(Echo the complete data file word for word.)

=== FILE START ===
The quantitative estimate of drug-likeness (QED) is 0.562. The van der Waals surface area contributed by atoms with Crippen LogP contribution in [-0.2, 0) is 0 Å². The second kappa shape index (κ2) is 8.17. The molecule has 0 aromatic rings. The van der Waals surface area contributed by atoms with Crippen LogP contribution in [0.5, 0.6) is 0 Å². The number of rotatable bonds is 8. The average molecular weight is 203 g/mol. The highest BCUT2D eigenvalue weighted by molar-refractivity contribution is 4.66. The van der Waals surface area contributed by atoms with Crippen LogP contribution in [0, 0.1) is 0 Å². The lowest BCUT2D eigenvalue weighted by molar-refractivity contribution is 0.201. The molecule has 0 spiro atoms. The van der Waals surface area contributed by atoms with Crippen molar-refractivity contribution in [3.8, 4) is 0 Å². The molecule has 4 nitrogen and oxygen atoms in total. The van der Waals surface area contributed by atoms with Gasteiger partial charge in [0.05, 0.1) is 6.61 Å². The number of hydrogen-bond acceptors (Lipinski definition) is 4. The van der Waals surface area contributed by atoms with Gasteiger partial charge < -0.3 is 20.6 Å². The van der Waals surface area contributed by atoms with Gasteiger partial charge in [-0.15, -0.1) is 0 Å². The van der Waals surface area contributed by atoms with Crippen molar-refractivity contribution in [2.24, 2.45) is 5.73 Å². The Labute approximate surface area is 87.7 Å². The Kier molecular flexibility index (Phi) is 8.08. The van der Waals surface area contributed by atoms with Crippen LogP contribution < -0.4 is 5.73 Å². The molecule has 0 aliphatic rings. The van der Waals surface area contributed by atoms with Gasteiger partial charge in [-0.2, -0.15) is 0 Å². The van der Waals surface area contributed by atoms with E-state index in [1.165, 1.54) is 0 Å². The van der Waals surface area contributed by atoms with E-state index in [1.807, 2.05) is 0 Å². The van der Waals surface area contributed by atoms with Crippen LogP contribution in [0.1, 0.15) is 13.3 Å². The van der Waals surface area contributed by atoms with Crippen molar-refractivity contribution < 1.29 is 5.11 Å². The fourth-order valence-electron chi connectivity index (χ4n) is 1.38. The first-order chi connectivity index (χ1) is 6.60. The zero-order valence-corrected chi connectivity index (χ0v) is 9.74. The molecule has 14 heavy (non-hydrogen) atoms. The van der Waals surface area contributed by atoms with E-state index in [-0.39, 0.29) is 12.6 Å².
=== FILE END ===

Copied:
The quantitative estimate of drug-likeness (QED) is 0.562. The van der Waals surface area contributed by atoms with Crippen LogP contribution in [-0.2, 0) is 0 Å². The second kappa shape index (κ2) is 8.17. The molecule has 0 aromatic rings. The van der Waals surface area contributed by atoms with Crippen LogP contribution in [0.5, 0.6) is 0 Å². The number of rotatable bonds is 8. The average molecular weight is 203 g/mol. The highest BCUT2D eigenvalue weighted by molar-refractivity contribution is 4.66. The van der Waals surface area contributed by atoms with Crippen LogP contribution in [0, 0.1) is 0 Å². The lowest BCUT2D eigenvalue weighted by molar-refractivity contribution is 0.201. The molecule has 0 spiro atoms. The van der Waals surface area contributed by atoms with Crippen molar-refractivity contribution in [3.8, 4) is 0 Å². The molecule has 4 nitrogen and oxygen atoms in total. The van der Waals surface area contributed by atoms with Gasteiger partial charge in [0.05, 0.1) is 6.61 Å². The number of hydrogen-bond acceptors (Lipinski definition) is 4. The van der Waals surface area contributed by atoms with Gasteiger partial charge < -0.3 is 20.6 Å². The van der Waals surface area contributed by atoms with Gasteiger partial charge in [-0.15, -0.1) is 0 Å². The van der Waals surface area contributed by atoms with Crippen molar-refractivity contribution in [2.24, 2.45) is 5.73 Å². The Labute approximate surface area is 87.7 Å². The Kier molecular flexibility index (Phi) is 8.08. The van der Waals surface area contributed by atoms with Crippen LogP contribution < -0.4 is 5.73 Å². The molecule has 0 aliphatic rings. The van der Waals surface area contributed by atoms with Gasteiger partial charge in [-0.2, -0.15) is 0 Å². The van der Waals surface area contributed by atoms with E-state index in [1.165, 1.54) is 0 Å². The van der Waals surface area contributed by atoms with E-state index in [1.807, 2.05) is 0 Å². The van der Waals surface area contributed by atoms with Crippen LogP contribution in [0.1, 0.15) is 13.3 Å². The van der Waals surface area contributed by atoms with Crippen molar-refractivity contribution < 1.29 is 5.11 Å². The fourth-order valence-electron chi connectivity index (χ4n) is 1.38. The first-order chi connectivity index (χ1) is 6.60. The zero-order valence-corrected chi connectivity index (χ0v) is 9.74. The molecule has 14 heavy (non-hydrogen) atoms. The van der Waals surface area contributed by atoms with E-state index in [-0.39, 0.29) is 12.6 Å².